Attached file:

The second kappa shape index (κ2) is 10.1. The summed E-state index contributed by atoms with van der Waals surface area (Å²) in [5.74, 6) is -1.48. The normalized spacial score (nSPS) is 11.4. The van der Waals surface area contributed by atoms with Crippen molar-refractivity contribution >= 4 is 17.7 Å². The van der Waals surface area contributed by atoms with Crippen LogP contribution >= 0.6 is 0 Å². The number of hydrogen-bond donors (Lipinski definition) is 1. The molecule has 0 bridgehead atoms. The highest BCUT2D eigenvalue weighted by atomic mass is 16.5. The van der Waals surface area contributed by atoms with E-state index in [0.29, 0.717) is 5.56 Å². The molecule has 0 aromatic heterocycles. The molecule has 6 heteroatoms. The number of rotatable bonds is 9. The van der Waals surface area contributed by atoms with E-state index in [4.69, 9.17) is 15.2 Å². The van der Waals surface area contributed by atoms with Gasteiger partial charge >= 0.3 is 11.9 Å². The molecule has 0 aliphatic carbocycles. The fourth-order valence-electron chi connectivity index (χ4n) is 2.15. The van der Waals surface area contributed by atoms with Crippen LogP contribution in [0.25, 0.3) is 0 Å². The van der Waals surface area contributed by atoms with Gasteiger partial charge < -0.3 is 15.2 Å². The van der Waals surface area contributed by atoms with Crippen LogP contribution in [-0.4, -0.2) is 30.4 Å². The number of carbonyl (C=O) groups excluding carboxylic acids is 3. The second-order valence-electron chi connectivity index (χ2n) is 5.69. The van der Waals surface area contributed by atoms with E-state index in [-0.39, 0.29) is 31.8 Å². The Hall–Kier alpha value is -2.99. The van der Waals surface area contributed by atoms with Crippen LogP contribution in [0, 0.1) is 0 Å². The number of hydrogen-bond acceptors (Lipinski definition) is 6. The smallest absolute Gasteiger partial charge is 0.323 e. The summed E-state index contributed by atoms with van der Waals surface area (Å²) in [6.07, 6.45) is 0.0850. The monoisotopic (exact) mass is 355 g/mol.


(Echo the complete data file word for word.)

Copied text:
The second kappa shape index (κ2) is 10.1. The summed E-state index contributed by atoms with van der Waals surface area (Å²) in [5.74, 6) is -1.48. The normalized spacial score (nSPS) is 11.4. The van der Waals surface area contributed by atoms with Crippen molar-refractivity contribution >= 4 is 17.7 Å². The van der Waals surface area contributed by atoms with Crippen LogP contribution >= 0.6 is 0 Å². The number of hydrogen-bond donors (Lipinski definition) is 1. The molecule has 0 bridgehead atoms. The highest BCUT2D eigenvalue weighted by atomic mass is 16.5. The van der Waals surface area contributed by atoms with E-state index in [0.29, 0.717) is 5.56 Å². The molecule has 0 aromatic heterocycles. The molecule has 6 heteroatoms. The number of rotatable bonds is 9. The van der Waals surface area contributed by atoms with E-state index in [4.69, 9.17) is 15.2 Å². The van der Waals surface area contributed by atoms with Gasteiger partial charge >= 0.3 is 11.9 Å². The molecule has 0 aliphatic carbocycles. The fourth-order valence-electron chi connectivity index (χ4n) is 2.15. The van der Waals surface area contributed by atoms with Crippen LogP contribution in [0.25, 0.3) is 0 Å². The van der Waals surface area contributed by atoms with Gasteiger partial charge < -0.3 is 15.2 Å². The van der Waals surface area contributed by atoms with Crippen LogP contribution in [-0.4, -0.2) is 30.4 Å². The number of carbonyl (C=O) groups excluding carboxylic acids is 3. The second-order valence-electron chi connectivity index (χ2n) is 5.69. The van der Waals surface area contributed by atoms with E-state index in [-0.39, 0.29) is 31.8 Å². The Hall–Kier alpha value is -2.99. The van der Waals surface area contributed by atoms with Crippen LogP contribution in [0, 0.1) is 0 Å². The number of hydrogen-bond acceptors (Lipinski definition) is 6. The smallest absolute Gasteiger partial charge is 0.323 e. The summed E-state index contributed by atoms with van der Waals surface area (Å²) in [6.07, 6.45) is 0.0850. The monoisotopic (exact) mass is 355 g/mol.